The Hyperpower Challenged by Hyperterrorism

Justin Vaïsse
Justin Vaïsse Former Brookings Expert, Director, Policy Planning Staff - French Ministry of Europe and Foreign Affairs

November 1, 2001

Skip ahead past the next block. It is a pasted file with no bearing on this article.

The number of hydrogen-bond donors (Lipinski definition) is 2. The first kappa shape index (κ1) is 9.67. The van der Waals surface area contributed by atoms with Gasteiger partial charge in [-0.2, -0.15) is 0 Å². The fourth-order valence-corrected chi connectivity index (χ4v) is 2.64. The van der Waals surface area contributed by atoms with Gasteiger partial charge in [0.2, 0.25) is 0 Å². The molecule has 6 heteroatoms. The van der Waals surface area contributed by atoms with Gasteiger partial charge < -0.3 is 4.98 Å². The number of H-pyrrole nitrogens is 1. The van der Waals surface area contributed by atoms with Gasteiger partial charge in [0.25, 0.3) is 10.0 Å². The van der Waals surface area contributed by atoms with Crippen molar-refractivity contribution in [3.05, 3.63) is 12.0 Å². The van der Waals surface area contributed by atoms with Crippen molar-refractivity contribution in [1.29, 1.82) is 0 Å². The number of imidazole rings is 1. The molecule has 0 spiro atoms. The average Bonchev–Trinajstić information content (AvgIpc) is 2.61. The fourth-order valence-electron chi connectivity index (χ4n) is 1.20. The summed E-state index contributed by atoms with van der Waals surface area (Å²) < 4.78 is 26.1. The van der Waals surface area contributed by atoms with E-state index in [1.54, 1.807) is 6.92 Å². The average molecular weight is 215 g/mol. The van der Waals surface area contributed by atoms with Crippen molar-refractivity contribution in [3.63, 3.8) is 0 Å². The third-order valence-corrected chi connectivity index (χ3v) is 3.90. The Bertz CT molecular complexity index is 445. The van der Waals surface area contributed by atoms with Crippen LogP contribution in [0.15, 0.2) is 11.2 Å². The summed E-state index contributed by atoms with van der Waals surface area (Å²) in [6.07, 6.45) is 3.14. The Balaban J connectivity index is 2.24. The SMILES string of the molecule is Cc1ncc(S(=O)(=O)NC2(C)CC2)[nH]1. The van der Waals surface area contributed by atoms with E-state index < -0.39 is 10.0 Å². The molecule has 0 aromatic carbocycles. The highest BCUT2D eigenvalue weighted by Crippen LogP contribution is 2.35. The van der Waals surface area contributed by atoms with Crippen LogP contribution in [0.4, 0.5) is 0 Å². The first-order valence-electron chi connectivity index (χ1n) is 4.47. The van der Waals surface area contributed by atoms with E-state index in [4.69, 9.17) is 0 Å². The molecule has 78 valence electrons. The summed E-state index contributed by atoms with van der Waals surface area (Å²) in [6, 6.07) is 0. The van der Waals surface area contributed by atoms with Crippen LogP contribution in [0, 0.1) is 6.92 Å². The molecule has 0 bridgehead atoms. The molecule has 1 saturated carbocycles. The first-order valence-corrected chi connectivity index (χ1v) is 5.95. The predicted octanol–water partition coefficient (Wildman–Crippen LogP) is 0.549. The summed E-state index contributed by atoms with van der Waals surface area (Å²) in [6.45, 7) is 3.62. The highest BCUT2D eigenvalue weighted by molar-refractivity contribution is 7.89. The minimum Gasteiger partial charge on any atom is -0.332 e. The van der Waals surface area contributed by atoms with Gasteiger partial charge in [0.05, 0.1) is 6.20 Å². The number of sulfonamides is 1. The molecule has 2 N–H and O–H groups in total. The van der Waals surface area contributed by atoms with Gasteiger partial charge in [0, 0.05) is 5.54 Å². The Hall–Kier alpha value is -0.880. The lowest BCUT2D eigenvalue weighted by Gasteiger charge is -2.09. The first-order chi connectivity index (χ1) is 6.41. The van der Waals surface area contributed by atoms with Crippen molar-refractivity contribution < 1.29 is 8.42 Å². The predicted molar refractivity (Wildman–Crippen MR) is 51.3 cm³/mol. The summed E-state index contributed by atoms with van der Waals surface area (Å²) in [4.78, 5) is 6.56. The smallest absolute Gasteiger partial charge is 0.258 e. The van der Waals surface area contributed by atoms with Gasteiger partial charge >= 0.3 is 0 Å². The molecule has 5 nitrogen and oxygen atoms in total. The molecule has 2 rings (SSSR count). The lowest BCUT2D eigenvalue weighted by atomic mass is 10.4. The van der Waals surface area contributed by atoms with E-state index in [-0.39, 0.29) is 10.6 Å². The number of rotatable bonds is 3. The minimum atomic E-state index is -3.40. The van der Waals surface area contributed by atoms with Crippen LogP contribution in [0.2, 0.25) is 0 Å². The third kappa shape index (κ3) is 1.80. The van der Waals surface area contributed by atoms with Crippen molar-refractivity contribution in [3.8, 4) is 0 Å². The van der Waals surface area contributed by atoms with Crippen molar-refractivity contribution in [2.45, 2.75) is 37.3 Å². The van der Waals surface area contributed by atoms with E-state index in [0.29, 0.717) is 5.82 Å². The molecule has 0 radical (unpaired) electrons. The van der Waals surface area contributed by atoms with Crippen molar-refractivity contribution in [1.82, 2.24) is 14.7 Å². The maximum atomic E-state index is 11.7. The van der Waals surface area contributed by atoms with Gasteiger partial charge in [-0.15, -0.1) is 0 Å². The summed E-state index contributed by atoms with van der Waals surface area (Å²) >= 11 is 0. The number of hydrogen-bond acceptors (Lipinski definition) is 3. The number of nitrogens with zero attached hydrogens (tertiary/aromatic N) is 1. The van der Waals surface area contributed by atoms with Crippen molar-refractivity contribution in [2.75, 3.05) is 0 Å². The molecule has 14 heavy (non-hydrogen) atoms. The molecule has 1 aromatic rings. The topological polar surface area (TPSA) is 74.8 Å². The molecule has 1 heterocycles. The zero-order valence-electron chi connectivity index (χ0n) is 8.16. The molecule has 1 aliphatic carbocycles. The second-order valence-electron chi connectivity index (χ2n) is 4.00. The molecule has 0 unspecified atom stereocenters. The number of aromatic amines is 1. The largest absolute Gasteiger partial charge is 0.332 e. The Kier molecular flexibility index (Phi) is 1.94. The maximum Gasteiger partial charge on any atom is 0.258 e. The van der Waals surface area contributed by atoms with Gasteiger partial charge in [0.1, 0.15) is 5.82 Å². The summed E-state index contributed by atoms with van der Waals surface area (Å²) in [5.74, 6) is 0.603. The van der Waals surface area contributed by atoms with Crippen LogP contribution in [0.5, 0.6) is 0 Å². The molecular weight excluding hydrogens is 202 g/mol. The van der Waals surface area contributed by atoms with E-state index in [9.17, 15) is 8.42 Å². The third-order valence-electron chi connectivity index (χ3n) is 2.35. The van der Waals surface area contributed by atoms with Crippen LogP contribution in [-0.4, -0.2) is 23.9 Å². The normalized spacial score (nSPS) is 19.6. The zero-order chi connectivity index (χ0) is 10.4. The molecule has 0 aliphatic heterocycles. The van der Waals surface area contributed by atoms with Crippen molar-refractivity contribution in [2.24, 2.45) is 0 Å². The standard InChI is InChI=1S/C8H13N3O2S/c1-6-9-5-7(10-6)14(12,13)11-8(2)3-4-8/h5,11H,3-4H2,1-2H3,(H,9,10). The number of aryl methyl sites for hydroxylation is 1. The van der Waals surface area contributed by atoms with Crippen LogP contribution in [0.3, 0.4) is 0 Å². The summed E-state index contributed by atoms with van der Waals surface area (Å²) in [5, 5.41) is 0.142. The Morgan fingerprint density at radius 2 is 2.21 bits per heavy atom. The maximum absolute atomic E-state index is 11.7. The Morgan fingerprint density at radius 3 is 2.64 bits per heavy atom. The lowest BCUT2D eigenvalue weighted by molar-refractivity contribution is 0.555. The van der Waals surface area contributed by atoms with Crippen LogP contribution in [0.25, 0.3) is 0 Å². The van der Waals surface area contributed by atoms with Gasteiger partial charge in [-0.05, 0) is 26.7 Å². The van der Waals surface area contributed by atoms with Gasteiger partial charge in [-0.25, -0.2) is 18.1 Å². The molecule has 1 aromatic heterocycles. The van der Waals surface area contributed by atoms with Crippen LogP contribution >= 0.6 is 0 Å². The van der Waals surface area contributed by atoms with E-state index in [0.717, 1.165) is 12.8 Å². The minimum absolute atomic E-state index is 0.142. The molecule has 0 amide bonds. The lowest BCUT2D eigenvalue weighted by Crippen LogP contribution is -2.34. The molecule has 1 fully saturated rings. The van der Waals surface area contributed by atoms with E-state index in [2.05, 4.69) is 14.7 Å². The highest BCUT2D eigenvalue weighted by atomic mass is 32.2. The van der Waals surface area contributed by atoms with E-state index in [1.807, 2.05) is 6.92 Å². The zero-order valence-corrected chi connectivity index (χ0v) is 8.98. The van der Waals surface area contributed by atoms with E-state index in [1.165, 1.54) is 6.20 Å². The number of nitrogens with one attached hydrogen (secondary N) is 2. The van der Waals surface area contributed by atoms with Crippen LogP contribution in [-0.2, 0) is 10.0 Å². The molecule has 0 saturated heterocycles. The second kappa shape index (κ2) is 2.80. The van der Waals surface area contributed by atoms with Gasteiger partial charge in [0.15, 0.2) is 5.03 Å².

The September 11th attacks against the World Trade Center and the Pentagon evoke numerous historical analogies: Pearl Harbor of course, but also the Sputnik shock (end of invulnerability), the Vietnam war (end of innocence), the assassination of J. F. Kennedy or the bombing in Oklahoma City (as profound traumas in American psyche). As after Pearl Harbor, the attacks will fortify the will of American public opinion; but it may find itself frustrated in this new kind of war where few “deliverables” will be at hand and where no clear line between good and evil will be possible. The administration has shown great command of the situation, as during the EP3 incident earlier this year, but it is divided in two camps: those for the “unilateralist – maximalist” option and those who advocate the “coalition and strategic restraint” option. The latter have prevailed so far, but many variables could tilt the balance towards the former, including the pressure of public opinion, the possible break-up of the international coalition, a new attack on American soil, a proof of Saddam Hussein’s implication, or an unintended event. The war on terrorism is forcing the Bush administration into a new leadership role. On the longer run, it may also result in a new imperialist age for America, against its own will, through an increased intervention in other states’ affairs, a weakening of these states’ sovereignty, and a permanent military installation in Central or South Asia.